Thanks for any ideas/opinions,

Alysa

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#2

Hi Alyssa

Welcome. Wow, that’s a really interesting insight, thanks for detailing it all out for us

I think what I am being quoted for the Sunpower system is a little high honestly.

I would have to agree with you on that.

Like I say in the eBook, the most important thing to worry about is the installation company you choose. Let’s assume they are all equal, in that case I would be very happy to have SMA and Canadian Solar on my roof. That’s a good system. It would be nice to have SunPower and Enphase, but for twice as much? I wouldn’t do it. My vote is for the Brevard system with Canadian panels.

12.5kW is a big system. However, if you’re getting a net feed in tariff, and can afford the upfront cost, I think why not. Feed some solar to a neighbour and get paid for it if you don’t use it.

Hope that helps.

Marty

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#3

Hi Marty,

Thanks for taking a look. Yes I did read this in the ebook about the installation company being the most important factor. Both Brevard Solar and ESA Solar seem to be top rated installers. I know people who have had systems installed by both but really only in the past 3 years. Everyone raves about both still post sale and a number of family & coworkers have given me access to their monitoring. I don’t know anything about equipment failure rates thought and how that really factors into the equation. ESA Solar has insisted that dealing with the warranty for Sunpower is more pleasant for the customer compared to doing this with LG or other companies. I heard a horror story about a customer having to send off his LG panels himself and was down for months after that waiting for repairs. I also have another friend who right now her monitoring shows her she is producing full power and the installer came out and insisted everything is operating fine but she is getting really high electric bills and they are pointing the finger at the utility.

I have experience with domestic hot water and solar pool heating. In our last house where we had both we had numerous failures and the warranty was used quite a bit. We had to replace numerous pool panels, had leaks in pipes, valves and the hot water tank for the DHW system. We had a valve that from my recollection was replaced just about every year the last 5 years we owned the house and when it failed it would waste a lot of water. But this doesn’t mean that this correlates to PV technology at all and I know this. My husband felt due to the warranty it was worth going with ESA using the Sunpower/Enphase system.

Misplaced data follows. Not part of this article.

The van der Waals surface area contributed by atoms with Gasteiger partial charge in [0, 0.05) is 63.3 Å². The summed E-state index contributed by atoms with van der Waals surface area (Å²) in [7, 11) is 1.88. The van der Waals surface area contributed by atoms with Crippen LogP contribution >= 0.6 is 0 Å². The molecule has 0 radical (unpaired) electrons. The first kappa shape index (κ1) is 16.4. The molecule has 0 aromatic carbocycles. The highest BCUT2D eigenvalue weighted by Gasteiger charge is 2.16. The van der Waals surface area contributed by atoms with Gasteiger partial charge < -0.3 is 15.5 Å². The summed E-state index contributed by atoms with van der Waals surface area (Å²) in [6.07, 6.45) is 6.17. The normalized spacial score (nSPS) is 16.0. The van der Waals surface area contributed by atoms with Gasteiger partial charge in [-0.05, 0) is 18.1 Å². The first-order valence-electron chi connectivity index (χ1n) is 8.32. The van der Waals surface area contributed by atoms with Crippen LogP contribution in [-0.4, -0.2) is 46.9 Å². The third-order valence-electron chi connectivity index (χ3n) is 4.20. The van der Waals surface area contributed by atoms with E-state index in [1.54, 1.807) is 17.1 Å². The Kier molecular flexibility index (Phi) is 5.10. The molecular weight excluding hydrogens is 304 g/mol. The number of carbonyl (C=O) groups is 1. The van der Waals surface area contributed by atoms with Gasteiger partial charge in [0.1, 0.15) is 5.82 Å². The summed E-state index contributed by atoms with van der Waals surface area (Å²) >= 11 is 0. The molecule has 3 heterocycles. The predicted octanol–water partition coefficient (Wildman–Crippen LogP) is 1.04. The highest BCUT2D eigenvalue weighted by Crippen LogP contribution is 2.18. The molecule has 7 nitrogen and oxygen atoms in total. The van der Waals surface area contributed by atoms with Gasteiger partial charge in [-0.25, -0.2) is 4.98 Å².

I also think its a big system, most of our usage is for cooling, though I do have plans to do a duct check before we finalize on the solar sizing since even w/ the A/C it is almost always uncomfortable in this house. I see all the people with only 5kW systems and I am jealous, wish I could get something that small and cover our usage. Reviewing our bills I see it peaks pretty high once we need to start using A/C which is a good portion of the year. But we do have net metering so I will be able to sell the power back at wholesale rates at least.

Thanks so much,
Alysa

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#4

Hi Alyssa

Ah, wholesale net metering, I misread that earlier and assumed it was retail net metering. I was under the impression that almost everywhere in the US had retail net metering, is Florida different or did I misunderstand that?

Regarding the warranty, I think your decision largely comes down to your level of comfort with risk. I would be more comfortable to keep the price difference in my pocket in case of issues, but other people would be more comfortable paying more upfront for peace of mind. It really comes down to personal preference.

All the best. Would love to see a picture of the install once complete.

Marty

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#5

I think its wholesale, but I may be wrong. What has been explained to me in the past was that I would be getting back just under 6 cents a watt sold to them whereas I am buying it at I think just under 12 cents watt. I will have to do some digging on this and locate the net metering agreement. I know Florida untilities have worked hard to be able to make going solar as unrealistic for possible for a long time with legislation but the price economies have made it worthwhile despite all this. Most other states see an advantage to individuals going solar and offer incentives to individuals and push builders to install it, but Florida does none of this. At one point they attempted to make it illegal.

Thanks,

Alysa